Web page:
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      Th1 and Th2 Serum Cytokine Profiles Characterize Patients with Hashimoto’s Thyroiditis (Th1) and Graves’ Disease (Th2)

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          Objectives: The aim of this study was to document the pattern of immune response, assessed by the measurement of both Th1 and Th2 serum cytokines, in patients suffering from autoimmune thyroid disease and toxic nodular goiter. Methods: Both Th1 and Th2 serum cytokine levels were assayed in patients suffering from Graves’ disease (GD, n = 25), Hashimoto’s thyroiditis (HT, n = 21), and toxic nodular goiter (TNG, n = 7) and compared with corresponding levels of 25 healthy controls. Serum concentrations of IL-2, IL-1β, INF-γ, TNF-α, IL-12, IL-15, IL-10, IL-18, IL-4 and IL-5 were assayed in fasting serum samples. Results: It was found that patients with HT had higher IL-2 serum levels (12.16 ± 0.66 pg/ml) compared to patients with TNG (9.25 ± 0.84 pg/ml), GD (7.86 ± 0.30 pg/ml) and controls (7.36 ± 0.45 pg/ml; p = 0.0001), higher INF-γ levels (7.60 ± 0.33 pg/ml) compared to patients with TNG (5.77 ± 0.55 pg/ml), GD (5.74 ± 0.24 pg/ml) and controls (5.09 ± 0.27 pg/ml; p = 0.0009), higher IL-12 levels (3.57 ± 0.19 pg/ml) compared to patients with TNG (2.57 ± 0.21 pg/ml), GD (2.48 ± 0.13 pg/ml) and controls (2.59 ± 0.23 pg/ml; p = 0.004), and higher IL-18 levels (27.52 ± 1.75 pg/ml) compared to patients with TNG (18.71 ± 2.24 pg/ml), GD (15.44 ± 1.39 pg/ml) and controls (15.16 ± 1.62 pg/ml; p = 0.0002). In contrast, patients with GD had higher serum levels of IL-4 (4.11 ± 0.33 pg/ml) compared to patients with HT (3.0 ± 0.16; p = 0.02) and higher IL-5 levels (4.22 ± 0.30 pg/ml) compared to patients with TNG (3.21 ± 0.58 pg/ml), HT (2.75 ± 0.16 pg/ml) and controls (2.0 ± 0.19 pg/ml; p = 0.0001). Patients had lower IL-1β serum levels (TNG 2.45 ± 0.20, HT 2.52 ± 0.14, GD 2.68 ± 0.12 pg/ml) compared to controls (3.6 ± 0.20 pg/ml; p = 0.008). Conclusions: The above findings suggest that a Th1 pattern of immune response characteristic of cellular immunity is dominant in HT, whereas the predominance of Th2 cytokines in GD indicates a humoral pattern of immune reaction.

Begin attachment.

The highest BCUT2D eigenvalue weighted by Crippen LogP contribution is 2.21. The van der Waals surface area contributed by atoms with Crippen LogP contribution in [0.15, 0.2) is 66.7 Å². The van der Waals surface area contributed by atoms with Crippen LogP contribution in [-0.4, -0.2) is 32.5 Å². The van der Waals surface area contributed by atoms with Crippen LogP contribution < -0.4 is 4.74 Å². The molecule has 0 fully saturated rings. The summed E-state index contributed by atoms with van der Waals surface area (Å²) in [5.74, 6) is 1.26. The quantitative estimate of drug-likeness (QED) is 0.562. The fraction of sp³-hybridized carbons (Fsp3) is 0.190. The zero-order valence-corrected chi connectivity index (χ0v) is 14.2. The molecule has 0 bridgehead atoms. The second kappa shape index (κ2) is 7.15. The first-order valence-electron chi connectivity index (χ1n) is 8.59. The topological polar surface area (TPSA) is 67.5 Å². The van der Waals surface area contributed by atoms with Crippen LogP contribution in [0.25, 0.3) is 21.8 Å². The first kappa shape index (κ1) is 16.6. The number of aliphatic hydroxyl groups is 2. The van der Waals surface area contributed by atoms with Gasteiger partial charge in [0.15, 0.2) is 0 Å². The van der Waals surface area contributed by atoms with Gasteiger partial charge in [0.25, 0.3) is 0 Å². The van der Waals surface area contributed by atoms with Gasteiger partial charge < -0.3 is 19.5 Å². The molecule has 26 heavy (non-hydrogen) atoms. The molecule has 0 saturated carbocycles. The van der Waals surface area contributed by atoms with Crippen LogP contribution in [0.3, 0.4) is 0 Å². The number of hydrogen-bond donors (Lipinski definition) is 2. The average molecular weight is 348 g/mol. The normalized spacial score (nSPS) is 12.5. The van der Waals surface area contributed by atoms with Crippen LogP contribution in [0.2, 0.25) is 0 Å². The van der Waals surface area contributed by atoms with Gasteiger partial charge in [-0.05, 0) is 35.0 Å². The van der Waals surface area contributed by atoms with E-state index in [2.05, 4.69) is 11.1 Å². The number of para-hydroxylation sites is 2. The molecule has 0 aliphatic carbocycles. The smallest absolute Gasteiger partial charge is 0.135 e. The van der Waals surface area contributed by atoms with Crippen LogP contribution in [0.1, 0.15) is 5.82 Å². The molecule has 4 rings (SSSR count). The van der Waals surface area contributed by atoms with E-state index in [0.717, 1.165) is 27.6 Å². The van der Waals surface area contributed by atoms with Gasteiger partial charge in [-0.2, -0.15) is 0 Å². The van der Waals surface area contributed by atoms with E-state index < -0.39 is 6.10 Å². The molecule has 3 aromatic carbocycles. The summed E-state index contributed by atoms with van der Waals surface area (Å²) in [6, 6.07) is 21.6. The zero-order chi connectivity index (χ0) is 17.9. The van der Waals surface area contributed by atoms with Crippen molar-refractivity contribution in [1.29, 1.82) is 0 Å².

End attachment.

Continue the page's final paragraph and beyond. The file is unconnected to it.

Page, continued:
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          Most cited references 16

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          Chronic autoimmune thyroiditis.

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            Regulatory T Cells

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              Innate immunity and autoimmunity: from self-protection to self-destruction.

              Innate immune responses provide the body with its first line of defense against infections. Signals generated by a subset of lymphocytes, including natural killer (NK) cells and natural killer T (NKT) cells, during the early host response might have an additional role in determining the nature of downstream adaptive immune responses. Here, Fu-Dong Shi, Hans-Gustaf Ljunggren and Nora Sarvetnick discuss the role of cellular and soluble components of innate immunity in the development of autoimmune diseases. Some putative pathways leading from innate immunity to autoimmunity are proposed.

                Author and article information

                S. Karger AG
                July 2004
                09 July 2004
                : 11
                : 4
                : 209-213
                aDepartment of Endocrinology, Red Cross Hospital, and bImmunology Center, Saint Savas Hospital, Athens, Greece
                78438 Neuroimmunomodulation 2004;11:209–213
                © 2004 S. Karger AG, Basel

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                Tables: 2, References: 35, Pages: 5
                Original Paper


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